Two years ago Solutions Review covered Gartner’s Market Guide for Network Access Control. With an increase in devices on enterprise networks and ever-present security regulations for industries such as healthcare and finance, it looked like the Network Access Control (NAC) space was heading into a healthy place. However, it was last year that signs began to indicate otherwise. Between the rise in cloud technologies, Software as a Service, and the continued rise of BYOD policies, here’s why traditional NAC technology is on the way out.
Bring Your Own Device
BYOD first began to gain momentum in the workplace at the tail end of the last decade. With the introduction of the iPhone and other smart devices, employees were opting to use their own personal devices rather than corporate provisioned devices. This trend, while helpful for employees, has made for a sticky situation for NAC technology. With more devices operating on the corporate network. the expectation to connect is higher than ever. This means that everyone from employees to contractors to interviewees will be looking to connect to your network and possibly your cloud resources.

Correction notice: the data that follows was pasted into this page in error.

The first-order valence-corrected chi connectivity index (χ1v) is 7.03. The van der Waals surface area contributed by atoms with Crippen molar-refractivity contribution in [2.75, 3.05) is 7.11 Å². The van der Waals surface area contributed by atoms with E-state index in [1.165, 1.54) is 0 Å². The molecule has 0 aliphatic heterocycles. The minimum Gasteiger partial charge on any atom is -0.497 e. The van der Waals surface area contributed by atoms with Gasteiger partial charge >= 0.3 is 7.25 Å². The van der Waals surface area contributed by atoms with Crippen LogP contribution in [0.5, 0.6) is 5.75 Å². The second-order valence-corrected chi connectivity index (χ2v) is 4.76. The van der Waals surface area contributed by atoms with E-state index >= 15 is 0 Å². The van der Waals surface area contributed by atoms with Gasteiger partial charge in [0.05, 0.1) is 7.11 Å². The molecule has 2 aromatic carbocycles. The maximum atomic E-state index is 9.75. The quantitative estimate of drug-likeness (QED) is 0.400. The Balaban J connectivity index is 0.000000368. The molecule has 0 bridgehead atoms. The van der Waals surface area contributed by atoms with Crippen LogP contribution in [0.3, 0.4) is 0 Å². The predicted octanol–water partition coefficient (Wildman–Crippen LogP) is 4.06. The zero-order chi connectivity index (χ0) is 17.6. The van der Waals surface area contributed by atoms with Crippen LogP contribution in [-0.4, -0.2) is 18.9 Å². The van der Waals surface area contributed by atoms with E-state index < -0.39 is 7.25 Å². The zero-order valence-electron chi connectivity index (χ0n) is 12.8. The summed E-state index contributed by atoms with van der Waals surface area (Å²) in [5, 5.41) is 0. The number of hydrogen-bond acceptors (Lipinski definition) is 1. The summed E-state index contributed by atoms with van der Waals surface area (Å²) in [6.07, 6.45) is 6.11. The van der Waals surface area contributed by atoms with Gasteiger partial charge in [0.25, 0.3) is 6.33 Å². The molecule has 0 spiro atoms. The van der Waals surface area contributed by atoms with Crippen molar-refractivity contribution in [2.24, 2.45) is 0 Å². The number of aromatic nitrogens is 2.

Even in companies without established BYOD policies, its common for employees to use their own devices at work. When companies prohibit BYOD practices at their offices, it can encourage employees to find their own ways to use their devices at work, accessing wi-fi and work related documents. This sort of unsanctioned BYOD opens up a number of security problems for IT teams.
The Rise of the Cloud
Localized internal servers network have been significantly disrupted by cloud technology in the last eight years. Servers are now being hosted in the cloud, which means that the network extends well beyond the confines of the office environment and into servers around the globe. With corporate networks not being rooted in one location anymore, there is no one central network perimenter to defend with NAC.
Software as a Service Applications
The first Network Access Control technologies were developed in a time period when applications were accessed by through wired personal computers connected to in-house data centers. In today’s corporate landscape, these same applications can be accessed anywhere and at anytime. By being hosted in the cloud with in-browser portals, users only need their log-in credentials to access these applications. Network Access Controls require VPN and NAT loopback in order to allow remote access.
Jn Oltsik, Enterprise Strategy Group’s senior principal analyst, said the time for NAC has come and gone, and the most promising replacement for it is software-defined perimeter technology. SDP is being used in a new generation of access-control solutions that are no longer limited to various types of hardware devices or access-control lists. SDP does have some of the same elements as NAC, as it combines device authentication, identity-based access and dynamically provisioned connectivity. However, the approach to using these elements is notably different from Network Access Control.